The relative error in a scalar as an approximation to a scalar is the absolute value of . I recently came across a program in which had been computed as . It had never occurred to me to compute it this way. The second version is slightly easier to type, requiring no parentheses, and it has the same cost of evaluation: one division and one subtraction. Is there any reason not to use this parenthesis-free expression?
Consider the accuracy of the evaluation, using the standard model of floating point arithmetic, which says that with , where is any one of the four elementary arithmetic operations and is the unit roundoff. For the expression we obtain, with a hat denoting a computed quantity,
It follows that
Hence is computed very accurately.
For the alternative expression, , we have
After a little manipulation we obtain the bound
The bound on the relative error in is of order , and hence is very large when .
To check these bounds we carried out a MATLAB experiment. For 500 single precision floating point numbers centered on , we evaluated the relative error of as an approximation to using the two formulas. The results are shown in this figure, where an ideal error is of order . (The MATLAB script that generates the figure is available as this gist.)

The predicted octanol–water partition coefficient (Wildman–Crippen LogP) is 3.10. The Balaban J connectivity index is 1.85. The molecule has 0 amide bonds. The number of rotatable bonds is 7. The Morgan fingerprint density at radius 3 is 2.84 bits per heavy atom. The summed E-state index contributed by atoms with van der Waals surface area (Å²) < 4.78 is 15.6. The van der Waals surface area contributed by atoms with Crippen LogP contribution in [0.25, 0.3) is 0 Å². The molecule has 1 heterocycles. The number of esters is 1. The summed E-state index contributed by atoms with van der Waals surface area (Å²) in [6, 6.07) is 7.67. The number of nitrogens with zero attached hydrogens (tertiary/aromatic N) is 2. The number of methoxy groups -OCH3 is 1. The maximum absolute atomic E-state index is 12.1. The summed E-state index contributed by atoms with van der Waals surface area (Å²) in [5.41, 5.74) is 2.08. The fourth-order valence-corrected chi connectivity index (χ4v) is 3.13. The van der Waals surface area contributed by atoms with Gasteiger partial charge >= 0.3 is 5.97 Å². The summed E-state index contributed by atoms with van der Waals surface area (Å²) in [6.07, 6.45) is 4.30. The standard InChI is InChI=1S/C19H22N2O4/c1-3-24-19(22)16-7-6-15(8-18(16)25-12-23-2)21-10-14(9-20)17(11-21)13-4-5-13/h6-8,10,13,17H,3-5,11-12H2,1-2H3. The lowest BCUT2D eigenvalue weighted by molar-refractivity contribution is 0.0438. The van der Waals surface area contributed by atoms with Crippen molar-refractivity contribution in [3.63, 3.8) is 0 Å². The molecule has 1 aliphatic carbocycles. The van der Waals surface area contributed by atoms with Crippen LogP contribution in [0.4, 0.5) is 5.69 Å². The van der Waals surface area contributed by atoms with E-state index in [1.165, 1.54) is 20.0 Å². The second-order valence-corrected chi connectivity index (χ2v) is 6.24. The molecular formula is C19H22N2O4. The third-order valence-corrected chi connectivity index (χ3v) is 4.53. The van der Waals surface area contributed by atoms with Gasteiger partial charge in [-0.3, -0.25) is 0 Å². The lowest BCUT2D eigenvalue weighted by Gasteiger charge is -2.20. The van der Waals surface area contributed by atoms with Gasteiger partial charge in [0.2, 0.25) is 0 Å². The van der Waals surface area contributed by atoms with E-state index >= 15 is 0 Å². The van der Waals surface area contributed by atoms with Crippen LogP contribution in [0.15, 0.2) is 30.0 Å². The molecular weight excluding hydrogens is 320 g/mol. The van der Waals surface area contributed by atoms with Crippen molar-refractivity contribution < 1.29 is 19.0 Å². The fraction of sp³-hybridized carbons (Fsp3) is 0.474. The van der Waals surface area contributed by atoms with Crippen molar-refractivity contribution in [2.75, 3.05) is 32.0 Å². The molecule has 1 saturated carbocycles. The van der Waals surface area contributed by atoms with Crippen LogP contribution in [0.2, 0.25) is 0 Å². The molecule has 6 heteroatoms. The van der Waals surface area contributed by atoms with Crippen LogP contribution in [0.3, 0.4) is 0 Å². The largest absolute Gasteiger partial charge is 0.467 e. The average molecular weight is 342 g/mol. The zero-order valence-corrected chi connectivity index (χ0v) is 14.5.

As expected from the error bounds, the formula is very inaccurate when is close to , whereas retains its accuracy as approaches .
Does this inaccuracy matter? Usually, we are concerned only with the order of magnitude of an error and do not require an approximation with many correct significant figures. However, as the figure shows, for the formula even the order of magnitude is incorrect for very close to . The standard formula should be preferred.
2 thoughts on “How and How Not to Compute a Relative Error”
Thank you for delving into this. Your result is certainly far from obvious and I find it very helpful. In my own work, I don’t recall computing the relative error using 1–y/x (though I cannot be certain), but I have sometimes used the latter expression in writing. After reading your note, I can see that such usage could mislead a reader into using that expression for computation, so I’ll be mindful not to use it in the future.
For interested parties I converted Nick’s gist above to Python:
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